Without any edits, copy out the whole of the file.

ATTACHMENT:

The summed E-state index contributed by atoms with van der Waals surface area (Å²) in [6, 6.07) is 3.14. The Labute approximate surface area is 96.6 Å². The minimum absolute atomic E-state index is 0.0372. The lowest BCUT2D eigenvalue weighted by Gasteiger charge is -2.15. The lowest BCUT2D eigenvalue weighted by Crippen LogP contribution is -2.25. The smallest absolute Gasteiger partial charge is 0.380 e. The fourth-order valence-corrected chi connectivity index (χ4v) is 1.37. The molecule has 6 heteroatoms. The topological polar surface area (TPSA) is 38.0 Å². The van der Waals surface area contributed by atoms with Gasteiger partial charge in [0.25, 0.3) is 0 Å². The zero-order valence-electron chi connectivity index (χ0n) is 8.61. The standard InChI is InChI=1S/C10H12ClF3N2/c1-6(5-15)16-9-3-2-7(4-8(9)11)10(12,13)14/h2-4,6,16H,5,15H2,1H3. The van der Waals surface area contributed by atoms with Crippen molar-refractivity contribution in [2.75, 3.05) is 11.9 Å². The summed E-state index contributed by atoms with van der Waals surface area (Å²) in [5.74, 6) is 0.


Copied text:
The summed E-state index contributed by atoms with van der Waals surface area (Å²) in [6, 6.07) is 3.14. The Labute approximate surface area is 96.6 Å². The minimum absolute atomic E-state index is 0.0372. The lowest BCUT2D eigenvalue weighted by Gasteiger charge is -2.15. The lowest BCUT2D eigenvalue weighted by Crippen LogP contribution is -2.25. The smallest absolute Gasteiger partial charge is 0.380 e. The fourth-order valence-corrected chi connectivity index (χ4v) is 1.37. The molecule has 6 heteroatoms. The topological polar surface area (TPSA) is 38.0 Å². The van der Waals surface area contributed by atoms with Gasteiger partial charge in [0.25, 0.3) is 0 Å². The zero-order valence-electron chi connectivity index (χ0n) is 8.61. The standard InChI is InChI=1S/C10H12ClF3N2/c1-6(5-15)16-9-3-2-7(4-8(9)11)10(12,13)14/h2-4,6,16H,5,15H2,1H3. The van der Waals surface area contributed by atoms with Crippen molar-refractivity contribution in [2.75, 3.05) is 11.9 Å². The summed E-state index contributed by atoms with van der Waals surface area (Å²) in [5.74, 6) is 0.